Report says only about half of Americans plan to get flu shots

11/12/2008

YONKERS, N.Y. According to a new survey from Consumer Reports Health, just 52 percent of Americans plan to get the flu vaccine this year, in light of the fact that the flu vaccine is the best option for prevention.

“Despite the prevalence and potential seriousness of the flu, we found that many adults are surprisingly misinformed about both the flu and flu vaccination,” said John Santa, a doctor and director of the Consumer Reports Health Ratings Center. “People need to know that getting a flu vaccination every year is the best way to prevent the flu. The vaccine will not make them sick or give them the flu. Without it, they and their families are at higher risk for getting the flu. If they get the flu they may transmit it to vulnerable people for whom the consequences may be serious.”

Fewer than half of those surveyed (49 percent) by Consumer Reports knew that the government recommends that everyone over 6 months old get vaccinated against the flu.

Any cost associated with the flu vaccine in tight economic times is really not an issue, those who have had the vaccine shot reported. As many as 65 percent of those who got a flu shot did not pay out-of-pocket; others reported a small cost.

Approximately 67 percent suggested it was better to build your own natural immunities to the influenza virus, though that common misperception has been debunked by science.

“There is no evidence that people who get flu shots have lower natural immunities or that people who don’t get flu shots have higher immunities,” Santa said. Other reasons cited for not getting the vaccine included a perception that they don’t get sick (45 percent), understandable given the last few years in which there has not been a considerable incidence of flu-related illnesses that past two seasons.

Some 41 percent of consumers hold to the misperception that either they have themselves gotten sick from the actual vaccine, or know somebody who has. For those with an allergy to eggs, this may be true. But for the majority of Americans, inoculation with an inactive influenza virus as part of the vaccine does not overtax a person’s immune system. Another 26 percent of people who choose not to get a vaccine believe the vaccine is ineffective.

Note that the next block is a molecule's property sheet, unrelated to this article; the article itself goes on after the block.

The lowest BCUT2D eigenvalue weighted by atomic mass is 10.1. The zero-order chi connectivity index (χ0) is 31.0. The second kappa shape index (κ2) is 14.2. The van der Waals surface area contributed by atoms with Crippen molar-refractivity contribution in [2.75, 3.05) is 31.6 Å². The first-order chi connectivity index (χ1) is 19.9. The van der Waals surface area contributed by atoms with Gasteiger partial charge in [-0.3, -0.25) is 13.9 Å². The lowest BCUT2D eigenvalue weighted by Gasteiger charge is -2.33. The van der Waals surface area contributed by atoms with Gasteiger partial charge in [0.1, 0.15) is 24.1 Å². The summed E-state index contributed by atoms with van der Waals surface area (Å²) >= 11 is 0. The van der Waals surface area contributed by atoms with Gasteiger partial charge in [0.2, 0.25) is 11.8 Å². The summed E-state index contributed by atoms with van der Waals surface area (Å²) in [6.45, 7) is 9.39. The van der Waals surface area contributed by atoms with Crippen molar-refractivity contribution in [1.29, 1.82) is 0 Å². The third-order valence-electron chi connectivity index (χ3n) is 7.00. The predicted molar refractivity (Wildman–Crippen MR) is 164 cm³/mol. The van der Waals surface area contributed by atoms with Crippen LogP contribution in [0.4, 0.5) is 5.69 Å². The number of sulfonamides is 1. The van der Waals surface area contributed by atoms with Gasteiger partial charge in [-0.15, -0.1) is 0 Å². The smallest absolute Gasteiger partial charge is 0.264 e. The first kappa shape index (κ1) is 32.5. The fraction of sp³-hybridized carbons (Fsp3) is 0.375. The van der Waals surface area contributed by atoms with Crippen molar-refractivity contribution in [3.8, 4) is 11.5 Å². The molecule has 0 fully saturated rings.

And while there is the possibility in any given year that a flu vaccine does not protect wholly against the actual virus that becomes prevalent—the vast majority of times the flu vaccine is a good fit to the viruses that become prevalent.

Other consumers not planning to get a flu vaccination said that they were worried about side effects (35 percent); that medication is now available to treat the flu (28 percent); that they don’t like getting shots (27 percent); or that they don’t like going to the doctor (23 percent). And some 5 percent even said that they'd rather get sick than go to work.

“Sounds like a lot of excuses and misconceptions to avoid a quick and inexpensive, if not free, shot,” Santa said.

For those not getting the flu shot, they still employ strategies to avoid getting sick during the cold or flu season, such as washing their hands more frequently (81 percent) and eating healthy (79 percent). Many also employ more extreme measures, such as using paper towels to open bathroom doors (42 percent), avoiding large crowds (29 percent), avoiding travel on planes, trains or buses (23 percent), or even avoiding shaking hands (18 percent).

The survey results also showed that men are more likely than women to go to work while battling common illness. The symptoms that are much more likely to keep women home than men include fever, diarrhea, nausea, and severe cough.

The survey was conducted by the Consumer Reports National Research Center, and consisted of 2,011 interviews among adults age 18 and older between Oct. 9 and Oct. 14.

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